Steadicam - Is a proof of concept electronic steadicam built from a PS Move controller and servo motors. No matter how you move it, it always tries to point into the same direction.
Wodwa is a fully equipped ecological kitchen, which can be completely hidden inside a wall.
This concept addresses the shrinking living space, ecological issues in households and customization of the living experience.
Walls no longer serve as support for buildings, they merely became room separators. This concept takes advantage of this and can hide inside a wall to save space and make room for more important things.
The Wodwa concept consists of a main module, which includes a refrigerator, washing machine, oven, storage compartment, induction cooker and a sink. The module can be detached from the wall, placed anywhere in the room and stay there for days.
Besides the main module the Wodwa wall includes a dining table, chairs, heated or cooled compartments, an automatic recycling system and an aeroponic garden.
The refrigerator is cooled with sound, water gets recycled through a reverse osmosis filter, the dish washer cleans with steam, a sensors scans the trash for barcodes, shapes or material properties to sorts it accordingly.
The growth of plants in the aeroponic garden is monitored by sensors, while the plants get light from the outside through optical cables.
The whole kitchen can be customized to fit user needs. All the parts can rearrange themselves automatically according to the time of day or intention of use. All the coloured surfaces are covered with e-Ink and give the user the freedom to choose his or her own colours and patterns.
The main materials used in this concept are wood from local trees, recyclable plastics and aluminium.
Touch-screens are great, but they require a lot of visual attention, which is not the best thing when you are driving. The aim of this project was to augment touch-screens with haptic feedback, without sacrificing the flexibility that touch-screens have introduced to car interfaces.
After a long research and ideation phase I built dozens of haptic prototypes and tested them with users. The most successful ones where then built into the final concept.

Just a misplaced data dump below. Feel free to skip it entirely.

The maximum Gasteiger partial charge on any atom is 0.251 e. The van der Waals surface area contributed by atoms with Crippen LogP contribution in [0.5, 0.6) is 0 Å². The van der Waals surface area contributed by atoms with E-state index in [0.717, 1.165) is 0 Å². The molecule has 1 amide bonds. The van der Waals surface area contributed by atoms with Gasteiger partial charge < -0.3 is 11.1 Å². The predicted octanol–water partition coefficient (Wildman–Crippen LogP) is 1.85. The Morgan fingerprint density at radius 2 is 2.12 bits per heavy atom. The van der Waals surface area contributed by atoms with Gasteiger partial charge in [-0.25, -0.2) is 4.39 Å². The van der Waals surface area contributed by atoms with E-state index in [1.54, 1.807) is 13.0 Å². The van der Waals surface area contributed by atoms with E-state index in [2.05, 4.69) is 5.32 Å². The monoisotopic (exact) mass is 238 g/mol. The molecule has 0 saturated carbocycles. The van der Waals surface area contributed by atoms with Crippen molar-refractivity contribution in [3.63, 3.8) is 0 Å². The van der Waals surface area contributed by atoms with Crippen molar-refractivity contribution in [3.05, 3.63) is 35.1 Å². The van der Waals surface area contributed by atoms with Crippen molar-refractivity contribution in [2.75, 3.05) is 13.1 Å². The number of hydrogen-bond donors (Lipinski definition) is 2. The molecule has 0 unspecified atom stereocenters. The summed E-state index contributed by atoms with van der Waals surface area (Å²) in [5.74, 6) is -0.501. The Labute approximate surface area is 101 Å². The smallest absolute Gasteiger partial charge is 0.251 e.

I created a completely new experience from scratch, by distilling features and options to their bare essentials and by mapping haptic feedback to the settings that they represent. But I didn’t stop at haptics and reworked how the layout and graphics should work in a car interface. All this to make sure that all the basic interactions are always available at the fingertips and that information can be understood at a glance.
For more information about this project please watch the video or read the abstract. If you still have questions or if you would like to read the whole report, please send me and email to miha dot feus at g mail dot com
Foldpod is a light and small tripod that is built into the camera itself, to insure that it’s always there when you need it. It can be folded like origami into a typical tripod or bent like a slapwrap around railings or tree branches. Rubber coating prevents the tripod from slipping, while magnets are used to snap and hold the folded tripod in position.
Last summer I was given the task to produce a short promotional video for vox.io. My responsibilities varied from the idea, screenplay, storyboard, to casting, filming, directing and editing. At this point I would like to thank Alicen and Nil for acting and Klemen for the camera.
In my short time at vox.io I also redesigned the company blog, helped redesigning the notification emails, did a tiny bit of coding and had a great time.
A game of chess with Tetris shaped figures. The shapes of the figures indicate their movement not their meaning.
F1 RACE VISUALIZATION 2010
This project came from the curiosity of how a Formula 1 race would look like and how to visualize it. I gathered all the race data by watching the race a few times.
Original resolution 5500 x 2500 px.
Kreen is a racing game inspired by the Skyway tracks from Rollcage Stage II. It was developed in a few days together with Jernej Virag. Everything was made from scratch, from models and textures to collision detection and dynamic lightning.
Inspired by the trash left behind after a music festival, OnTheGo is biodegradable mobile food packaging made out of a paper and wax composite. This composite material has been tested and can hold boiling water without a problem. The current concept consists of pasta cups, water bottles and soup bags. But the material itself allows for many more mobile packaging applications.